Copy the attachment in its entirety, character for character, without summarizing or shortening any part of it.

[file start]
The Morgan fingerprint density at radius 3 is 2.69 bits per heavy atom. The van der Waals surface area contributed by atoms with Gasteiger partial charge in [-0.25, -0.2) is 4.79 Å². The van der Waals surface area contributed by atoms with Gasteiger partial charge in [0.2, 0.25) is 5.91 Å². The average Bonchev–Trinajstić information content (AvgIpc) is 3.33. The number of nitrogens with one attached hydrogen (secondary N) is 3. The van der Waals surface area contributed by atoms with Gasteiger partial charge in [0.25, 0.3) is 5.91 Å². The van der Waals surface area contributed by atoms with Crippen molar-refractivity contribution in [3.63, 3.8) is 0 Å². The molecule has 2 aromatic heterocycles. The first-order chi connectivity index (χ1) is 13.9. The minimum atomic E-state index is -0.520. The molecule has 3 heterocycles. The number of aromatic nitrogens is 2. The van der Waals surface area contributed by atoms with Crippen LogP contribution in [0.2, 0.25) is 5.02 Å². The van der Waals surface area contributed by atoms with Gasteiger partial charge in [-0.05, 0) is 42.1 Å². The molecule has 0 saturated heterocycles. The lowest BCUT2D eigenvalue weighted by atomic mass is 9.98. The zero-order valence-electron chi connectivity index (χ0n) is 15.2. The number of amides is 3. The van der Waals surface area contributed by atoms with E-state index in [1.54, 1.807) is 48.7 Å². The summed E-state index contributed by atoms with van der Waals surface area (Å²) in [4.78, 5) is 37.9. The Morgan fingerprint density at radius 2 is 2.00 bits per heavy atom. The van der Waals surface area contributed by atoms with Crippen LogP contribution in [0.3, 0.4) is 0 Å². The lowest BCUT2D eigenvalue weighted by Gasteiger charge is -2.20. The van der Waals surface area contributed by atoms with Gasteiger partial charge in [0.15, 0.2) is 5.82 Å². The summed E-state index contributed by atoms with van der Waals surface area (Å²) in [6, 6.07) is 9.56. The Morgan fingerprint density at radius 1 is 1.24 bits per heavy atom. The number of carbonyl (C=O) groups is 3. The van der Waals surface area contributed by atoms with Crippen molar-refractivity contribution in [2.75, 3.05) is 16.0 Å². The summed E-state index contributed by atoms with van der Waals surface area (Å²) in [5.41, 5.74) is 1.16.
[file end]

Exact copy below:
The Morgan fingerprint density at radius 3 is 2.69 bits per heavy atom. The van der Waals surface area contributed by atoms with Gasteiger partial charge in [-0.25, -0.2) is 4.79 Å². The van der Waals surface area contributed by atoms with Gasteiger partial charge in [0.2, 0.25) is 5.91 Å². The average Bonchev–Trinajstić information content (AvgIpc) is 3.33. The number of nitrogens with one attached hydrogen (secondary N) is 3. The van der Waals surface area contributed by atoms with Gasteiger partial charge in [0.25, 0.3) is 5.91 Å². The van der Waals surface area contributed by atoms with Crippen molar-refractivity contribution in [3.63, 3.8) is 0 Å². The molecule has 2 aromatic heterocycles. The first-order chi connectivity index (χ1) is 13.9. The minimum atomic E-state index is -0.520. The molecule has 3 heterocycles. The number of aromatic nitrogens is 2. The van der Waals surface area contributed by atoms with Crippen LogP contribution in [0.2, 0.25) is 5.02 Å². The van der Waals surface area contributed by atoms with Gasteiger partial charge in [-0.05, 0) is 42.1 Å². The molecule has 0 saturated heterocycles. The lowest BCUT2D eigenvalue weighted by atomic mass is 9.98. The zero-order valence-electron chi connectivity index (χ0n) is 15.2. The number of amides is 3. The van der Waals surface area contributed by atoms with E-state index in [1.54, 1.807) is 48.7 Å². The summed E-state index contributed by atoms with van der Waals surface area (Å²) in [4.78, 5) is 37.9. The Morgan fingerprint density at radius 2 is 2.00 bits per heavy atom. The van der Waals surface area contributed by atoms with Crippen LogP contribution in [0.3, 0.4) is 0 Å². The lowest BCUT2D eigenvalue weighted by Gasteiger charge is -2.20. The van der Waals surface area contributed by atoms with Gasteiger partial charge in [0.15, 0.2) is 5.82 Å². The summed E-state index contributed by atoms with van der Waals surface area (Å²) in [6, 6.07) is 9.56. The Morgan fingerprint density at radius 1 is 1.24 bits per heavy atom. The number of carbonyl (C=O) groups is 3. The van der Waals surface area contributed by atoms with Crippen molar-refractivity contribution in [2.75, 3.05) is 16.0 Å². The summed E-state index contributed by atoms with van der Waals surface area (Å²) in [5.41, 5.74) is 1.16.